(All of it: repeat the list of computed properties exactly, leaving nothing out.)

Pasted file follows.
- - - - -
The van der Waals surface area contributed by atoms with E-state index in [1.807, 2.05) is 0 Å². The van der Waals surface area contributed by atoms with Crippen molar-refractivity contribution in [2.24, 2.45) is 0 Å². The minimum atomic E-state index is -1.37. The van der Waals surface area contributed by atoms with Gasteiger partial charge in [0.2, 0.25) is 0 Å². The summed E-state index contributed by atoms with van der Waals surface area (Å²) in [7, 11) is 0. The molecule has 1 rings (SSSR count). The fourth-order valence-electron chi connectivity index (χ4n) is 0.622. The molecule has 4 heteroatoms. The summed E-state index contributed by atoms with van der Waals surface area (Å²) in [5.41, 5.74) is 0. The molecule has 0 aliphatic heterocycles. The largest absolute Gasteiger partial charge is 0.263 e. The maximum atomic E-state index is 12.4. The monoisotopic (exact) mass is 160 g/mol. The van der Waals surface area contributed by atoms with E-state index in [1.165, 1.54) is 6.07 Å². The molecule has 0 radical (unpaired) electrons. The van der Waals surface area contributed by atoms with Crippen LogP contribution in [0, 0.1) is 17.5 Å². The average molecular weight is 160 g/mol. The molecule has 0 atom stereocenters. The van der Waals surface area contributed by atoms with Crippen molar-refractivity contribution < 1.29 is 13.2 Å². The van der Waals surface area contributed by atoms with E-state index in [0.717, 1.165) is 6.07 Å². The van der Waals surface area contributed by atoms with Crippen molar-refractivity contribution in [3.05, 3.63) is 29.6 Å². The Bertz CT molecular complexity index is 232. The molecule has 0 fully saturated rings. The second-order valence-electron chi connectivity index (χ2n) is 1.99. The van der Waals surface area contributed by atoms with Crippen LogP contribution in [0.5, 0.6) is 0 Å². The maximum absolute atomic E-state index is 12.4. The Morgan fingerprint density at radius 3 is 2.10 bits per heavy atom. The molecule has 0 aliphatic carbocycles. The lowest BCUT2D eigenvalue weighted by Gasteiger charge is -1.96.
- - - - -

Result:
The van der Waals surface area contributed by atoms with E-state index in [1.807, 2.05) is 0 Å². The van der Waals surface area contributed by atoms with Crippen molar-refractivity contribution in [2.24, 2.45) is 0 Å². The minimum atomic E-state index is -1.37. The van der Waals surface area contributed by atoms with Gasteiger partial charge in [0.2, 0.25) is 0 Å². The summed E-state index contributed by atoms with van der Waals surface area (Å²) in [7, 11) is 0. The molecule has 1 rings (SSSR count). The fourth-order valence-electron chi connectivity index (χ4n) is 0.622. The molecule has 4 heteroatoms. The summed E-state index contributed by atoms with van der Waals surface area (Å²) in [5.41, 5.74) is 0. The molecule has 0 aliphatic heterocycles. The largest absolute Gasteiger partial charge is 0.263 e. The maximum atomic E-state index is 12.4. The monoisotopic (exact) mass is 160 g/mol. The van der Waals surface area contributed by atoms with E-state index in [1.165, 1.54) is 6.07 Å². The molecule has 0 radical (unpaired) electrons. The van der Waals surface area contributed by atoms with Crippen LogP contribution in [0, 0.1) is 17.5 Å². The average molecular weight is 160 g/mol. The molecule has 0 atom stereocenters. The van der Waals surface area contributed by atoms with Crippen molar-refractivity contribution < 1.29 is 13.2 Å². The van der Waals surface area contributed by atoms with E-state index in [0.717, 1.165) is 6.07 Å². The van der Waals surface area contributed by atoms with Crippen molar-refractivity contribution in [3.05, 3.63) is 29.6 Å². The Bertz CT molecular complexity index is 232. The molecule has 0 fully saturated rings. The second-order valence-electron chi connectivity index (χ2n) is 1.99. The van der Waals surface area contributed by atoms with Crippen LogP contribution in [0.5, 0.6) is 0 Å². The maximum absolute atomic E-state index is 12.4. The Morgan fingerprint density at radius 3 is 2.10 bits per heavy atom. The molecule has 0 aliphatic carbocycles. The lowest BCUT2D eigenvalue weighted by Gasteiger charge is -1.96.